An additional issue came up while considering that access policies with conditions travel around. The sending service has a set of policies, but also the receiving service has already a certain set of policies (endogenous policies). In practice, those policies must be combined in order to compute a concrete result on whether access can be granted, or whether the receiving service is able to accommodate the requirements from the sending service. It became quickly clear that the combinability of policies turns into a major requirement once more complex distributed systems or ad-hoc systems are considered. There are several algorithms already available, but none of them is currently standardized. But standardization of the algorithm of combination is needed to design policies and systems with predictable results. XACML currently provides a built in set of policy combining algorithms, but work is need to determine their suitability for this application.

4. Obligations

For privacy policies but also for other areas to be policed, there are conditions and actions that are not tied to an access control event. For the moment, XACML has an intentionally underspecified <Obligation> element that people were using in creative ways. But this underspecification has the side effect of undermining interoperability of such obligations. Thus, one cannot be sure whether the specified actions are actually performed by the receiving service. One of the immediate requirements was that if the receiving service doesn't understand the obligation, it should deny access with a feedback to the requester.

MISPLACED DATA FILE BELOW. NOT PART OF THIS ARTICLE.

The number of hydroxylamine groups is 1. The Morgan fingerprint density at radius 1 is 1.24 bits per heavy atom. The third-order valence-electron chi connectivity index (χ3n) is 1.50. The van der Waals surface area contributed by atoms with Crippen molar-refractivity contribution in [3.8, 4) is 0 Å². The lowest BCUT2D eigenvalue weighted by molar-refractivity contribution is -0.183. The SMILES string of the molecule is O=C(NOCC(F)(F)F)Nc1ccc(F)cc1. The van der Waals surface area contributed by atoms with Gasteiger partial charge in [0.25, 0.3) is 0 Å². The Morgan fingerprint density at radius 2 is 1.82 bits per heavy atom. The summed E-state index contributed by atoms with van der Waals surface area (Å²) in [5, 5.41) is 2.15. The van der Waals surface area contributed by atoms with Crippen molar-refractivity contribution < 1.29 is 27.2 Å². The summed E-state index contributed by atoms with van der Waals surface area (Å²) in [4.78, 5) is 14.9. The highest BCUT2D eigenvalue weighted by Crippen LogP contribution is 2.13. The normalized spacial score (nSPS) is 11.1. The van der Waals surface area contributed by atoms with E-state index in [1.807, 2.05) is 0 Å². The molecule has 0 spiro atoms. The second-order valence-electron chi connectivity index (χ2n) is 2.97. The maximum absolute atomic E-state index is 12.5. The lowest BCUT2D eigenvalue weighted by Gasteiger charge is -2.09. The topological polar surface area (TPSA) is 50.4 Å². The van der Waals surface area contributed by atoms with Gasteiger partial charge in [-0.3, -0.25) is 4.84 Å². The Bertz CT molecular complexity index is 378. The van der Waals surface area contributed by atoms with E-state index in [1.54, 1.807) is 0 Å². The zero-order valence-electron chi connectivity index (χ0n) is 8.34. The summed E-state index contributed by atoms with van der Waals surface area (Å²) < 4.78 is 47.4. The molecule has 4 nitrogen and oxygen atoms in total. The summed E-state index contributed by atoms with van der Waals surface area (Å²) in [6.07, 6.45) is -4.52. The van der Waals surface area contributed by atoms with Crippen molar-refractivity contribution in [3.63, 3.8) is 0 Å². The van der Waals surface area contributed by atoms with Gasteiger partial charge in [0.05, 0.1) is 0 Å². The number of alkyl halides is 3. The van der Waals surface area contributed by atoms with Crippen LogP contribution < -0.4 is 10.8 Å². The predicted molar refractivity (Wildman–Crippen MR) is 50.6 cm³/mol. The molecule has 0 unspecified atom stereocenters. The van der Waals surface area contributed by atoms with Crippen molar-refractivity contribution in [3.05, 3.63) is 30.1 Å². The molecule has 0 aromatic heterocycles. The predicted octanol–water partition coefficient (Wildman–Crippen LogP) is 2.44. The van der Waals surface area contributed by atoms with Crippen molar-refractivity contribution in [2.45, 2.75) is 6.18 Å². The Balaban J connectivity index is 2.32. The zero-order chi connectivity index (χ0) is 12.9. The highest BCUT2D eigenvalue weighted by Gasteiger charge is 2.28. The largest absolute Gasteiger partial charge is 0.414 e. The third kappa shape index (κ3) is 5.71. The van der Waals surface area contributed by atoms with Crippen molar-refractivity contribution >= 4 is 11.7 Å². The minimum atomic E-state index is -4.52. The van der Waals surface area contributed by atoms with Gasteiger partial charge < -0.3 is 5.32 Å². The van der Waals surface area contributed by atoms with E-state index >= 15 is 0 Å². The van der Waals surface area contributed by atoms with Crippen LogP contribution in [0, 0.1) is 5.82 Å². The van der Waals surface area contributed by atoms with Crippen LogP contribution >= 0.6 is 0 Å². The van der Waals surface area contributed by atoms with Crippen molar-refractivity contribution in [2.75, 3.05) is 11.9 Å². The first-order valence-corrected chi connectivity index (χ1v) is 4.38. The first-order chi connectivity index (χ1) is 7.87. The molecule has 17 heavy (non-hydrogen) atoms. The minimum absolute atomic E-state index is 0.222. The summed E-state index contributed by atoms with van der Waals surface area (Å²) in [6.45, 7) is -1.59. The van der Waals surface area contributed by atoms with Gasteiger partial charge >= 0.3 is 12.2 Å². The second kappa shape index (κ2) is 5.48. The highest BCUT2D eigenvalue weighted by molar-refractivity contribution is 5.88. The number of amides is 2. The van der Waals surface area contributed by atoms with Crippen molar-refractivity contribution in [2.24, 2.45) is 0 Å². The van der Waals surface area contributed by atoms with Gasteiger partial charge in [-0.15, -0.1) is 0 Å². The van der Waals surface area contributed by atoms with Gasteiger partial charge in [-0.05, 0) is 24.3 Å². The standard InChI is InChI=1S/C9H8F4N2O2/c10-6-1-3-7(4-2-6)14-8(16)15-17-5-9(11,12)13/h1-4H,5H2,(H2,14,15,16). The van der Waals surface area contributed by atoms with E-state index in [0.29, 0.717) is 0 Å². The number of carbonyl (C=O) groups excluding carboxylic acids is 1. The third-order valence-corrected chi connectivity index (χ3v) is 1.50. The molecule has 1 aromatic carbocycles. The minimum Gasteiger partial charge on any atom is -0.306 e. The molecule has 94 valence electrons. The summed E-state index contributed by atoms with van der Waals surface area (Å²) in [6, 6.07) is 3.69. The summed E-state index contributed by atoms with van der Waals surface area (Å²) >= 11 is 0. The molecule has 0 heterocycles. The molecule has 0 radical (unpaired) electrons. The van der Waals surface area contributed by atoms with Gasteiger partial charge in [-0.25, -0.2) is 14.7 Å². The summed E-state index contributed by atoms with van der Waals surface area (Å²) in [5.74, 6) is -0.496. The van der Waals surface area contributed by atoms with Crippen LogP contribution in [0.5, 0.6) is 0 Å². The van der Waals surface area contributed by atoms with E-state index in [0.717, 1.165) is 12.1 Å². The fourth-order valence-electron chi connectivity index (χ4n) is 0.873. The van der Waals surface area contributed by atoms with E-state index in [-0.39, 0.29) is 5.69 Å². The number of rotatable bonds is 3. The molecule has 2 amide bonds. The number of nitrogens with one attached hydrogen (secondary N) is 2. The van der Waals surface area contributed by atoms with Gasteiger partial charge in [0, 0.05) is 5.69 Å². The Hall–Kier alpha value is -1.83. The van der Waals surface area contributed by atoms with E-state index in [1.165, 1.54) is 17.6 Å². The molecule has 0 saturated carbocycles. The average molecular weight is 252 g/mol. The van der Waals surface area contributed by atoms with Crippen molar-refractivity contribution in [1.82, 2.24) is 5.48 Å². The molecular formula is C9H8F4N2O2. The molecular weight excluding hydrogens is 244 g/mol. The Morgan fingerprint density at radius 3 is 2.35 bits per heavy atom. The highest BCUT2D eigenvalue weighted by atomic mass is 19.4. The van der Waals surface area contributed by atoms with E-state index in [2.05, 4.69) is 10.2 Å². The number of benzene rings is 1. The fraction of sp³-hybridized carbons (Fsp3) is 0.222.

PrimeLife inherited an obligation language from the PRIME project and developed it further. This was presented at the workshop. Also, TAS3 presented an original use of the <obligation> element to the audience and argued for possibility to use multiple obligation languages. The protocol towards an agreement on which language to use was seen as the corner stone for further interoperability. Others suggested the use of Semantic Web technologies and the use of the W3C Rule Interchange Format (RIF).

XACML 3.0 has several new features in this area. In addition to Obligations, which relate to access control enforcement, a new element called Advice can be used to associate any information with a decision. There is also work currently in draft form to define families of semantics for Obligations. The latest draft is the 28 December 2007 Working Draft of XACML v3.0 Obligation Families version 1.0. But there were still too many open questions to come to a conclusion. Several projects announced that they will coordinate their efforts to come up with a suggestion for TC XACML.

5. Credential based Access Control

Credential based Access Control would allow for a more privacy friendly access control system that would also be more widely useable on the Web. The aim is to prove only selected attributes as need for the task at hand. There is already a large set of literature on capabilities, but XACML currently does not have the ability to identify the type of credential used nor to specify, which credential is needed to get access to a certain resource. This is more or less a special case of the attributes topic with additional protocol issues. One way to convey the credential would be to use SAML, but SAML only allows XML Signature as a proof token.

Somewhat in the same direction but with a different angle was the question on how to establish a user feedback channel in XACML, so that missing credentials and things can be given by the user interactively. This would prevent the current "give-me-all-you-have" approach.